And so McIlroy has a new mantra this week at The Open.

    Let it go.

    Don’t hold back. Don’t worry about the repercussions. Don’t play scared.

    “I’m committed to making sure, even if I don’t play my best golf and don’t shoot the scores I want, I’m going to go down swinging, and I’m going to go down giving my best,” he said. “The result is the byproduct of all the little things you do to lead up to that. Sometimes I’ve forgotten that, and I just need to get back in that mindset.”

    It’s worked through two rounds, even after the cool, damp conditions led McIlroy to abandon his ultra-aggressive strategy. He offset a few mistakes with four birdies, shooting a second consecutive 69 to sit just a couple of shots off the lead.

    During a sun-splashed first round, McIlroy gleefully banged driver on almost every hole, flying or skirting the bunkers that dot these baked-out, undulating fairways. He wasn’t particularly accurate, but he also didn’t need to be, as the thin, wispy rough enabled every player to at least advance their approach shots near the green.

    Friday’s weather presented a different challenge. A steady morning rain took some of the fire out of parched fairways, but the cooler temperatures also reduced much of the bombers’ hang time. Suddenly, all of the bunkers were in play, and McIlroy needed to adjust his driver-heavy approach (he hit only six) on the fly.

    “It just wasn’t worth it,” he said.

    McIlroy hit a few “skanky” shots, in his words, but even his bigger misses – on the sixth and 17th holes – were on the proper side, allowing him to scramble for par and keep the round going.

    It’s the fifth time in his career that he’s opened a major with back-to-back rounds in the 60s. He’s gone on to win three of the previous four – the lone exception that disastrous final round (80) at Augusta in 2011.

    “I don’t want to say easy,” he said, “but it’s felt comfortable.”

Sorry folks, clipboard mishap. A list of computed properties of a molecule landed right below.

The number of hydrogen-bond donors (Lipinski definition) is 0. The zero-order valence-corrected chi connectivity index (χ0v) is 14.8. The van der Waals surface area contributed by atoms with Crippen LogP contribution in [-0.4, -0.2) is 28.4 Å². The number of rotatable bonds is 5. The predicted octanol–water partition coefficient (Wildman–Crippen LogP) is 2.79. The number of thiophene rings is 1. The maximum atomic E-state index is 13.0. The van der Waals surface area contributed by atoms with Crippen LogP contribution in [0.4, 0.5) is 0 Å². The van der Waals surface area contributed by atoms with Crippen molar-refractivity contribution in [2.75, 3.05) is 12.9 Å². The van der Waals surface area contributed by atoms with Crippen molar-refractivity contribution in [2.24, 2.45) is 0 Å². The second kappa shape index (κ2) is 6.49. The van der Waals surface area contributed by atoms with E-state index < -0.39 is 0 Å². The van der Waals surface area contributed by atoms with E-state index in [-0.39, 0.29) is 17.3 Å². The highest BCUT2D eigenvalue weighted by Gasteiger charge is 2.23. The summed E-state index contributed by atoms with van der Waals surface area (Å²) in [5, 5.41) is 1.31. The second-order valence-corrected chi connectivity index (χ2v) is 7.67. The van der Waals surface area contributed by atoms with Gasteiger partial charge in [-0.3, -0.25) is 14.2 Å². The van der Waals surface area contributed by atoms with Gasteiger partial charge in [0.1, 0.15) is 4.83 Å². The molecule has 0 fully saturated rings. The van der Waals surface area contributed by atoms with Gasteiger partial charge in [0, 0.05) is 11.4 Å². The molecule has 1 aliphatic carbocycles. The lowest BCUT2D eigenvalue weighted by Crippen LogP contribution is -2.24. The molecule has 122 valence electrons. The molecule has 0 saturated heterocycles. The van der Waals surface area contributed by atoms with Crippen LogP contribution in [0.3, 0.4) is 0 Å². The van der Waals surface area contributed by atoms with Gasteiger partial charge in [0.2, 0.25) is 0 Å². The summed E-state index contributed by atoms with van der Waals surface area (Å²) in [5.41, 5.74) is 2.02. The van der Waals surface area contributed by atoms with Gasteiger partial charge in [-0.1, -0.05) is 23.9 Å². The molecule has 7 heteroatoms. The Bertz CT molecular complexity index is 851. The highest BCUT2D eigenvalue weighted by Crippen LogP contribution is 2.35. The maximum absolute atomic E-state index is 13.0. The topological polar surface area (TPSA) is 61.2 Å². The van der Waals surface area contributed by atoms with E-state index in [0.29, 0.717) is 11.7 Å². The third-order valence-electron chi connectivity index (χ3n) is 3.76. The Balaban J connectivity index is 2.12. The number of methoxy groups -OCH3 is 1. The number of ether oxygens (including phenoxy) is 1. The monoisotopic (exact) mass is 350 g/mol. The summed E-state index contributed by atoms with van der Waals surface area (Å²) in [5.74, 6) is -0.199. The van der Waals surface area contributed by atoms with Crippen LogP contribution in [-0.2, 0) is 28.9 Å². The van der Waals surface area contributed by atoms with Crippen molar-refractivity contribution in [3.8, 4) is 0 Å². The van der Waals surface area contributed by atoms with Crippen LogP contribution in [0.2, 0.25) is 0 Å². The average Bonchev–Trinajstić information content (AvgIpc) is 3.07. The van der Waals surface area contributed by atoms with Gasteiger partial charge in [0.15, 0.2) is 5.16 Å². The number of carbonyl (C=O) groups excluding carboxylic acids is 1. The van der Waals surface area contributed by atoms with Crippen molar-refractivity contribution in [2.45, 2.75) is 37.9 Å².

The weekend gets uncomfortable for everyone, apparently even four-time major winners who, when in form, ooze confidence and swagger.

    Once again McIlroy has that look at a major.

    The only thing left to do?

    Let it go.

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    Z. Johnson may have to pay for the jet home

    By Rex HoggardJuly 20, 2018, 1:23 pm

    CARNOUSTIE, Scotland – Zach Johnson will have some bragging rights when he gets back to the ultimate golf frat house on Friday after a second-round 67 moved him into the lead at The Open.

    Johnson is rooming with Jordan Spieth, Jason Dufner, Kevin Kisner, Jimmy Walker, Justin Thomas and Rickie Fowler this week at Carnoustie. It’s a tradition that began two years ago at Royal Troon.

    Kisner joked on Thursday after he took the first-round lead that the perks for the house/tournament front-runner were limited: “I probably get to eat first,” he said.


    Full-field scores from the 147th Open Championship

    Full coverage of the 147th Open Championship


    There is, however, one running wager.

    “Two years ago we, I don't know if you call it bet, but agreement that, if you win, you get the jet and you buy it, so we go home,” said Johnson, who added that because of varying travel arrangements, the wager might not be needed this year. “I didn't pay last year. Somebody else did.”

    Spieth won last year’s championship at Royal Birkdale.

    Despite the expense, Johnson said he didn’t know how much it costs to charter a private flight back to the United States, but it’s a good problem to have.

    “I’d be happy to fork it over,” he smiled.